All too often public programs like Medicare and Medicaid are allowed to become state and local economic development programs. Because the cost of running Medicare and Medicaid is funded by both federal and state taxpayers, supporters justify higher spending claiming the higher costs will benefit local firms but are partly shifted to taxpayers in other states.
There are numerous other examples where the medical industrial complex is able to run circles around bureaucrats, who have little incentive to control costs or act quickly in the face of fraud. One example is drug testing. In the aftermath of the opioid crisis, pain doctors began testing their Medicare patients for drugs to ensure they were not consuming multiple prescriptions or taking other illegal drugs. There is a $10 urine strip test that will test for the 10 most commonly abused drugs. Yet, some pain doctors were charging outrageous prices for the test. When CMS balked at the prices, doctors circumvented the new policies and took advantage of the bureaucratic rules to install costly diagnostic laboratory machines in their offices that allowed them to run multiple tests on a single urine sample and charge Medicare for each test performed as though it were a separate test. Instead of $100, doctors billed Medicare hundreds (sometimes thousands of dollars) for multiple tests that were essentially the same test on the same urine sample. Medicare now pays more than $8 billion per year on urine tests for patients on opioids. Many pain doctors are now billing Medicaid more for urine tests than for pain management.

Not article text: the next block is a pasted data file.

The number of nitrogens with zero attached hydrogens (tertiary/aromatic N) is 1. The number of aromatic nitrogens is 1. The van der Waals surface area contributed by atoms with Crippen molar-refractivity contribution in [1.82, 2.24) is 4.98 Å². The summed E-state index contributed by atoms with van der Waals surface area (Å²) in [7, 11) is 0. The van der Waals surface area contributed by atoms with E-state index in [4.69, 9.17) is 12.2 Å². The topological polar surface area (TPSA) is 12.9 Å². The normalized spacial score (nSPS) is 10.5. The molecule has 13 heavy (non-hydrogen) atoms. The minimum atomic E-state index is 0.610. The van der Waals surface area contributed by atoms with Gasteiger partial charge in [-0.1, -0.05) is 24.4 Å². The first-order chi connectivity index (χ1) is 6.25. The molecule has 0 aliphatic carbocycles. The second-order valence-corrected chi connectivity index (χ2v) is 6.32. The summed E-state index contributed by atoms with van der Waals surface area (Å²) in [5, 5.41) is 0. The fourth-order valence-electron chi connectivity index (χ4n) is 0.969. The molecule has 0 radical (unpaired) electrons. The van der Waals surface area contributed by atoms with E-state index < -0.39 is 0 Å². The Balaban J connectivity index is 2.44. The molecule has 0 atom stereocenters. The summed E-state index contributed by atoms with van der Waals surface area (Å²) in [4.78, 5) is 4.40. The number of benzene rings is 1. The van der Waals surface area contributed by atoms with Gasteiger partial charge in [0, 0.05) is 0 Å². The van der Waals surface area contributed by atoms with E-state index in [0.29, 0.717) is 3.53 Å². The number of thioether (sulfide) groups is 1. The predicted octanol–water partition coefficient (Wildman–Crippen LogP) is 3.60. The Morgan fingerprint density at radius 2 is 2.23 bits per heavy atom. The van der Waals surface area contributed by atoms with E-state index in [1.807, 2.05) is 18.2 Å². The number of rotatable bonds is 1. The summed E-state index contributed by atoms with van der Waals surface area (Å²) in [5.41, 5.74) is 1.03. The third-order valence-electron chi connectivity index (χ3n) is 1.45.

In other words, it’s an elaborate scam. But that’s only one of hundreds of Medicare and Medicaid scams, perhaps thousands of different scams. Doctors and hospitals don’t even think these are scams anymore; they consider them revenue enhancement strategies. Consultants help them set up the scams. Yet, try explaining that type of gaming the system to a reporter who does not understand why Medicare is not able to outmaneuver drug makers or doctors with bureaucratic orders.
Another example is how Medicare has never been able to conduct a competitive bidding process that locks out losing bidders. Why can’t Medicare only reimburse doctors, hospitals and medical equipment suppliers whose bid was accepted as the lowest? The answer is politics. Imagine the screaming and lamentation if Medicare or Medicaid said it would only reimburse two of the three hospitals in a given town. Or perhaps Medicare would only reimburse hip replacements at a few select hospitals that won a competitive bidding process within a region.
In conclusion, if CMS tried cost-saving strategies that actually worked, every congressman from the district of the losing hospitals or drug maker would call CMS complaining that their constituents are being abused. They would introduce bills in Congress or the state legislatures to repeal cost-control. Yet, Democrats still maintain that Medicare (an agency unable to lock out losing bidders) and Medicaid (an agency that pays higher fees than private drug plans) has the potential to negotiate a better deal than private firms motivated by profit.
Devon M. Herrick, PhD is a health economist and policy advisor to the Heartland Institute.